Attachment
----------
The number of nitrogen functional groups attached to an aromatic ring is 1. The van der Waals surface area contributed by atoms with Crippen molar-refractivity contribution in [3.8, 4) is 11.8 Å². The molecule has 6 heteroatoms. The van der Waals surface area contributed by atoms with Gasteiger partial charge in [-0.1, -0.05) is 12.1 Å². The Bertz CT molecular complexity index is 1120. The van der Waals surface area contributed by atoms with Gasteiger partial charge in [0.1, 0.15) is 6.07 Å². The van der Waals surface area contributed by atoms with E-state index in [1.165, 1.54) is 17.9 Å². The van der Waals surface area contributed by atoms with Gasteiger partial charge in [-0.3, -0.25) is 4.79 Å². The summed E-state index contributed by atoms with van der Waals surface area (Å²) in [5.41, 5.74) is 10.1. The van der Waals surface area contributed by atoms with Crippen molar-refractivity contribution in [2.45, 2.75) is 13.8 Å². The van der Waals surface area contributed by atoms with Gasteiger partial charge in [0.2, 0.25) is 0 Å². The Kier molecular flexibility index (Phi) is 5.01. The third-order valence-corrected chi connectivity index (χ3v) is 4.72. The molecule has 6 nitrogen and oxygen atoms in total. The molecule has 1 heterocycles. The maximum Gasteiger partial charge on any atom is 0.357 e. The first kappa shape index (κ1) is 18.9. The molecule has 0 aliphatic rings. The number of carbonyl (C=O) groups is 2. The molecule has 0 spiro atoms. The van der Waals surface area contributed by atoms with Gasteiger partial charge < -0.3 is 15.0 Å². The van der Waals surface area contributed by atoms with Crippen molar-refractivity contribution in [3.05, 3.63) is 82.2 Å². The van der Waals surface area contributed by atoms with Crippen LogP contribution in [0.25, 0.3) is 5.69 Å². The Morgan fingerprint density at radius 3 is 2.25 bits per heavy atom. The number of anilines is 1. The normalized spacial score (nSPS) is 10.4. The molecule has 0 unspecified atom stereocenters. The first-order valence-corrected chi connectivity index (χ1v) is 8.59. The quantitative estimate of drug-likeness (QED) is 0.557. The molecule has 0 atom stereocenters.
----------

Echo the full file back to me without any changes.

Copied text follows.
The number of nitrogen functional groups attached to an aromatic ring is 1. The van der Waals surface area contributed by atoms with Crippen molar-refractivity contribution in [3.8, 4) is 11.8 Å². The molecule has 6 heteroatoms. The van der Waals surface area contributed by atoms with Gasteiger partial charge in [-0.1, -0.05) is 12.1 Å². The Bertz CT molecular complexity index is 1120. The van der Waals surface area contributed by atoms with Gasteiger partial charge in [0.1, 0.15) is 6.07 Å². The van der Waals surface area contributed by atoms with E-state index in [1.165, 1.54) is 17.9 Å². The van der Waals surface area contributed by atoms with Gasteiger partial charge in [-0.3, -0.25) is 4.79 Å². The summed E-state index contributed by atoms with van der Waals surface area (Å²) in [5.41, 5.74) is 10.1. The van der Waals surface area contributed by atoms with Crippen molar-refractivity contribution in [2.45, 2.75) is 13.8 Å². The van der Waals surface area contributed by atoms with Gasteiger partial charge in [0.2, 0.25) is 0 Å². The Kier molecular flexibility index (Phi) is 5.01. The third-order valence-corrected chi connectivity index (χ3v) is 4.72. The molecule has 6 nitrogen and oxygen atoms in total. The molecule has 1 heterocycles. The maximum Gasteiger partial charge on any atom is 0.357 e. The first kappa shape index (κ1) is 18.9. The molecule has 0 aliphatic rings. The number of carbonyl (C=O) groups is 2. The molecule has 0 spiro atoms. The van der Waals surface area contributed by atoms with Gasteiger partial charge < -0.3 is 15.0 Å². The van der Waals surface area contributed by atoms with Crippen molar-refractivity contribution in [3.05, 3.63) is 82.2 Å². The van der Waals surface area contributed by atoms with Crippen LogP contribution in [0.25, 0.3) is 5.69 Å². The Morgan fingerprint density at radius 3 is 2.25 bits per heavy atom. The number of anilines is 1. The normalized spacial score (nSPS) is 10.4. The molecule has 0 unspecified atom stereocenters. The first-order valence-corrected chi connectivity index (χ1v) is 8.59. The quantitative estimate of drug-likeness (QED) is 0.557. The molecule has 0 atom stereocenters.